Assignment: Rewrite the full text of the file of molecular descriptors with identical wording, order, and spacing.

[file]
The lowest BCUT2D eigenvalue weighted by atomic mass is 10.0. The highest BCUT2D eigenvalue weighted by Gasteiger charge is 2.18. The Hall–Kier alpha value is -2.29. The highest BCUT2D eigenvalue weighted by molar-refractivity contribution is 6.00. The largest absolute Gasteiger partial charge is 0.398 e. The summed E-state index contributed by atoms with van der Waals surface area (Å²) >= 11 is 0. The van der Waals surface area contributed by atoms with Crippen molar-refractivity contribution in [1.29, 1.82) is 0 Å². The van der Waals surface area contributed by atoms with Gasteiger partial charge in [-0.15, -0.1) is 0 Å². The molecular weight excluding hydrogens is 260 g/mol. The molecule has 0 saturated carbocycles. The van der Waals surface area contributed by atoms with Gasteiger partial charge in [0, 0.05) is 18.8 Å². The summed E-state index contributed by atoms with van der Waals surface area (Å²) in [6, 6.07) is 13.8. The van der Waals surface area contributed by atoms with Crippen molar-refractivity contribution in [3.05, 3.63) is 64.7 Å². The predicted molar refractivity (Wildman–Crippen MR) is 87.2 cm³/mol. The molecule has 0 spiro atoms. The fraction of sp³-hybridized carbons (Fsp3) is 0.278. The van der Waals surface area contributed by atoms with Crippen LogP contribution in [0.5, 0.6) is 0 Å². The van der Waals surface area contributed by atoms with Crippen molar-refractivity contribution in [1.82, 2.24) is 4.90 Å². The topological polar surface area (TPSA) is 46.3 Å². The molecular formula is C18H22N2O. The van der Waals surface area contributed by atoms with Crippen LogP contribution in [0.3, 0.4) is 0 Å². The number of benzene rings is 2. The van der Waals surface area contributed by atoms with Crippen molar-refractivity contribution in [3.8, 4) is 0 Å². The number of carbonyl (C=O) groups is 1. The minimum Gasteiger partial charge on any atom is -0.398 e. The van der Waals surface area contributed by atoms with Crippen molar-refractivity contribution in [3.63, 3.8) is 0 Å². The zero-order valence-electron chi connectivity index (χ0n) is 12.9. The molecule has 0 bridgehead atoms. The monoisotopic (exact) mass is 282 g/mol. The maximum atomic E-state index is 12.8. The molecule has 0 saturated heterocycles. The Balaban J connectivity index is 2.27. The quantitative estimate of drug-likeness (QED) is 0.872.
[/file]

The lowest BCUT2D eigenvalue weighted by atomic mass is 10.0. The highest BCUT2D eigenvalue weighted by Gasteiger charge is 2.18. The Hall–Kier alpha value is -2.29. The highest BCUT2D eigenvalue weighted by molar-refractivity contribution is 6.00. The largest absolute Gasteiger partial charge is 0.398 e. The summed E-state index contributed by atoms with van der Waals surface area (Å²) >= 11 is 0. The van der Waals surface area contributed by atoms with Crippen molar-refractivity contribution in [1.29, 1.82) is 0 Å². The van der Waals surface area contributed by atoms with Gasteiger partial charge in [-0.15, -0.1) is 0 Å². The molecular weight excluding hydrogens is 260 g/mol. The molecule has 0 saturated carbocycles. The van der Waals surface area contributed by atoms with Gasteiger partial charge in [0, 0.05) is 18.8 Å². The summed E-state index contributed by atoms with van der Waals surface area (Å²) in [6, 6.07) is 13.8. The van der Waals surface area contributed by atoms with Crippen molar-refractivity contribution in [3.05, 3.63) is 64.7 Å². The predicted molar refractivity (Wildman–Crippen MR) is 87.2 cm³/mol. The molecule has 0 spiro atoms. The fraction of sp³-hybridized carbons (Fsp3) is 0.278. The van der Waals surface area contributed by atoms with Crippen LogP contribution in [0.5, 0.6) is 0 Å². The van der Waals surface area contributed by atoms with Crippen molar-refractivity contribution in [1.82, 2.24) is 4.90 Å². The topological polar surface area (TPSA) is 46.3 Å². The molecular formula is C18H22N2O. The van der Waals surface area contributed by atoms with Crippen LogP contribution in [0.3, 0.4) is 0 Å². The number of benzene rings is 2. The van der Waals surface area contributed by atoms with Crippen molar-refractivity contribution in [3.8, 4) is 0 Å². The number of carbonyl (C=O) groups is 1. The minimum Gasteiger partial charge on any atom is -0.398 e. The van der Waals surface area contributed by atoms with Crippen molar-refractivity contribution in [3.63, 3.8) is 0 Å². The zero-order valence-electron chi connectivity index (χ0n) is 12.9. The molecule has 0 bridgehead atoms. The monoisotopic (exact) mass is 282 g/mol. The maximum atomic E-state index is 12.8. The molecule has 0 saturated heterocycles. The Balaban J connectivity index is 2.27. The quantitative estimate of drug-likeness (QED) is 0.872.